Three Digital Equity Leaders Call to Action for Students Without Home Internet Access |TL Advisor Blog

The CoSN Meeting the Needs of Students Without Home Internet Access webinar on September 19, 2018, reflects the growing concern and call to action for school districts, business communities, and state and federal government to address what has been termed as the homework gap. The Student Access to Digital Learning Resources Outside the Classroom Report, by the Department of Education, identified the three main causes of digital inequity as access and cost of high-speed broadband and the lack of understanding by school families as to the importance of the internet to support their students’ education.

As stated by the moderator of this webinar, CoSN’s new Chief Innovation Officer, Susan M. Bearden, “There is no silver bullet for addressing digital equity in school communities.” However, three passionate digital equity school leaders, Steve Langford, Chief Information Officer, Beaverton SD Oregon, Diane Doersch Chief Technology and Information Officer, Green Bay Area PS Wisconsin, and Rob Dickerson, Executive Director of Information Management Systems Omaha Public Schools, Nebraska, shared their own digital equity action plans that became their silver bullets.

The Perfect Storm

In 2014, Beaverton PS passed a bond with significant amount dedicated to technology and by 2016, Beaverton had 32,000 Chromebooks and 10,000 iPads being used in the district. Green Bay Area PS had a laptop cart model until 2017 when they established the Ninja Deployment initiative that resulted in 1:1 devices at the secondary level and 1.5:1 at the elementary level. Nebraska’s two historical bonds, one in 2014 and another in 2017 that positioned Omaha PS to take total advantage of the modernization of E-Rate. Now that the districts had devices in students’ hands, strong reliable infrastructure and curriculums rich with digital content, Rob Dickerson identified this influx of technology as “a setting for a perfect storm.”

The Brick Wall

Steve Langford described how ”digital equity came to us” when students began advocating for themselves, expressing their frustration over accessing their education at home. Green Bay Area PS realized that, while the district had more classrooms using digital resources, they had not addressed the ISTE Standard for Education Leaders that ensured “all student have access to the technology and connectivity necessary to participate in authentic and engaging learning opportunities.” Omaha PS began to understand that, now that they were technology-rich, they needed to develop the strategic plan frameworks that would “increase access and digital equity to transform learning.”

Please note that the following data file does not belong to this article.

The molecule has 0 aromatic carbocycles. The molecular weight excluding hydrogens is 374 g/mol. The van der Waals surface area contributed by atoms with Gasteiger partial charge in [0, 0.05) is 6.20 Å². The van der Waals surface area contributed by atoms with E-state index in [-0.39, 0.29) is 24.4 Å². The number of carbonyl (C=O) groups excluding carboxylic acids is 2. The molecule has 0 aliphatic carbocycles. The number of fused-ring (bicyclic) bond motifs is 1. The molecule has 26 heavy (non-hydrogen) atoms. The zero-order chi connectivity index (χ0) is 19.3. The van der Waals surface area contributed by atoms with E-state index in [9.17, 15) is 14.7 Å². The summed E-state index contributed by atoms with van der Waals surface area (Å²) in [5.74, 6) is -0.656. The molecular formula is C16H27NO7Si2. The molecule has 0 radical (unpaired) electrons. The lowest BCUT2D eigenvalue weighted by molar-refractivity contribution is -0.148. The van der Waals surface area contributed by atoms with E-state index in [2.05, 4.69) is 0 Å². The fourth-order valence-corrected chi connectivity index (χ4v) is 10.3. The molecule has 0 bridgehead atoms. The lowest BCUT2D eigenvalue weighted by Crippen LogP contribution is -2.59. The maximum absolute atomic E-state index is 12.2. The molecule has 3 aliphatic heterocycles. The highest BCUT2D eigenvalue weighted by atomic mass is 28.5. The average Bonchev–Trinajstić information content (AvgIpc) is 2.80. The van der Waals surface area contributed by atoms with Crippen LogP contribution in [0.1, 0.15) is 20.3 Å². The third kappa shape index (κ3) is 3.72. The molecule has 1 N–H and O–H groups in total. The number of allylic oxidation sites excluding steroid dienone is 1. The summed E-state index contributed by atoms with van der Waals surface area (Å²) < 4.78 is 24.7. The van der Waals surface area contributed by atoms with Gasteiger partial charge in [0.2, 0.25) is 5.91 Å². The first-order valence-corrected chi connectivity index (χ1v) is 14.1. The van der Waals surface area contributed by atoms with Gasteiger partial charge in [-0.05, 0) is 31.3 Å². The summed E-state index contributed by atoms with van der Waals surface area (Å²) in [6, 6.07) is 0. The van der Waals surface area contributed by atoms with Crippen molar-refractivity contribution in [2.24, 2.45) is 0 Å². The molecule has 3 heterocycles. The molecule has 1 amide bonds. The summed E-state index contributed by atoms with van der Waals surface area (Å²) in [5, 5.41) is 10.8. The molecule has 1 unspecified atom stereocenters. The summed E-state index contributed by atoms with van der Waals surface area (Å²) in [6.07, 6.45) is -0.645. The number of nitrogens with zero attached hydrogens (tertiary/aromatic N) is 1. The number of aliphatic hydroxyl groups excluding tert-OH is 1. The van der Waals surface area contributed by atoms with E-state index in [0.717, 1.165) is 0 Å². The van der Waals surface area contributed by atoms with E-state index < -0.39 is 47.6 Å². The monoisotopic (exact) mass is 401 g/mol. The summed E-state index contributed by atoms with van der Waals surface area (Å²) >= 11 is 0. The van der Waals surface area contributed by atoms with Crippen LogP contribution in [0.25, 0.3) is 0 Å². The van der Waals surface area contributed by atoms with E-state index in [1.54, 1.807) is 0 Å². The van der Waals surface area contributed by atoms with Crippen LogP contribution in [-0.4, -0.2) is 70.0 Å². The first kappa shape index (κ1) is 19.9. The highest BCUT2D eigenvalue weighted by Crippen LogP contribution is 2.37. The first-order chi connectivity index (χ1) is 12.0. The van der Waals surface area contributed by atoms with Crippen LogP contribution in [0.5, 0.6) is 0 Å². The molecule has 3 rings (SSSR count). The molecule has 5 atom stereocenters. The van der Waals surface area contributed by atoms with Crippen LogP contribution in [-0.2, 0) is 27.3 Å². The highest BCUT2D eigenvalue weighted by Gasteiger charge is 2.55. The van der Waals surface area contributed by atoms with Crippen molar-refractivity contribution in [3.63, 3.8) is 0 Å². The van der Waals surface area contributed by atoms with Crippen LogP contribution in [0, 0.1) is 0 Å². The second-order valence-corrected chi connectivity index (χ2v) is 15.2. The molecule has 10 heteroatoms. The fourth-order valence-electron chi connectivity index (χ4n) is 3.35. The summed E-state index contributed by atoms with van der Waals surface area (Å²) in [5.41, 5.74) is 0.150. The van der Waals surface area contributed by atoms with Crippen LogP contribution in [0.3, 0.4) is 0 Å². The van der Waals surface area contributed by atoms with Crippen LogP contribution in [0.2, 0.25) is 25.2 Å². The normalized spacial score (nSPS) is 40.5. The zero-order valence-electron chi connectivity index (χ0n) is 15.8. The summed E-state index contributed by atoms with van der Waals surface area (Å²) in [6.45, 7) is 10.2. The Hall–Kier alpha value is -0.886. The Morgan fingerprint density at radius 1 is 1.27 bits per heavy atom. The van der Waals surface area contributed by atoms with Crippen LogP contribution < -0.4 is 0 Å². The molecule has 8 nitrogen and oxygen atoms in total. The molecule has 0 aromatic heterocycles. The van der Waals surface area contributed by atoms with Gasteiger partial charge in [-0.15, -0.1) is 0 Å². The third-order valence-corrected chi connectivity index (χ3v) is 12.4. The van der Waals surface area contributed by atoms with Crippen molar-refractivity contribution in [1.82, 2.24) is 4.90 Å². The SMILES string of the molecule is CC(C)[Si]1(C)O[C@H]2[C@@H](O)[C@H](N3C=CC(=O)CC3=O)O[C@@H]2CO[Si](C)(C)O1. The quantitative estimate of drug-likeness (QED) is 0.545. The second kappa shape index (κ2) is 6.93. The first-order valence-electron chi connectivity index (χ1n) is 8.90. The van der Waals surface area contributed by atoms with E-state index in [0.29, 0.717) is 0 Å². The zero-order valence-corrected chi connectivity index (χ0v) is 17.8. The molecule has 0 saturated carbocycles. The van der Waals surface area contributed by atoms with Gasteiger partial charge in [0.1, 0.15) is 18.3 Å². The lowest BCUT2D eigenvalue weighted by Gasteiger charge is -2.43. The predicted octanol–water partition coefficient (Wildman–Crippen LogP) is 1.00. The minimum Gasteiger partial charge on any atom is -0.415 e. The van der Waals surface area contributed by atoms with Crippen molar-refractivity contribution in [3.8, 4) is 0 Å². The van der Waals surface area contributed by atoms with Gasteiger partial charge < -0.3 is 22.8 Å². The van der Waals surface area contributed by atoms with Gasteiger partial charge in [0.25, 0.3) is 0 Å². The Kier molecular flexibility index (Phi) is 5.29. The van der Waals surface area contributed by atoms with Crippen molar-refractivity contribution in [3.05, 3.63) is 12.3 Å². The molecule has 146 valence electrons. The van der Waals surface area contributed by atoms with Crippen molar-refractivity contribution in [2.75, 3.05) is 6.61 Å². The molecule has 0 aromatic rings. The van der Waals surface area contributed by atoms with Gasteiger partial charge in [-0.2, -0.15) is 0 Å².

On the Road

The three school districts took different paths though they all had the same digital equity prize in sight. As articulated by Diane Doersch, all three districts had the desire to improve student learning by modernizing & differentiating with technology. Beaverton PS started by establishing a Digital Equity Brown Bag, a team of passionate stakeholders, to tackle the digital inequity in the district. These Brown Baggers established partnerships with the 1Million Project by Sprint and the Kajeet Homework Gap Grant that provided low-cost internet and wifi hotspots for the student in need in their district. After much research, Green Bay PS decided on Kajeet SmartSpot which provided daily WiFI check out options for students in the district that expanded access to families across the district. Omaha PS took an approach of pushing digital literacy and digital citizenship with a five-year public service grant from Cox. The district renovated a bus into a flexible learning space that provided free Internet, digital literacy and digital citizenship across the community.

To Infinity and Beyond

All three districts are looking to the future. Steve Langford conveyed that he is looking at how schools are using these devices by asking the difficult question of “Does usage look different across our schools?” Diane Doersch underscored that, for true digital transformation, district equity policies changes are needed that include digital equity. Rob Dickerson emphasized that Omaha continues to focus on partnering with local business to provide students with safe and welcoming learning environments as well as continuing to educate school parents on “where their student is coming from and how they can engage with them around the idea of digital citizenship and digital literacy.”

By Eileen Belastock

Sept 27, 2018

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Eileen Belastock, CETL, is an educational leader who is fueled by the belief that learning anytime/anywhere is critical for both students and educators. Throughout her career in both the corporate and educational settings, Eileen Belastock has encouraged and supported both adult and student learners to challenge themselves to find their passions, grow as lifelong learners and transform education for future generations. Through her articles in online publications such as Tech & Learning, eSchoolNews, and EdScoop, Eileen Belastock spotlights highly innovative educators and administrators as they work to ensure digital equity, student data privacy, and safety in school districts. Eileen can be reached at @eileenbelastock and at

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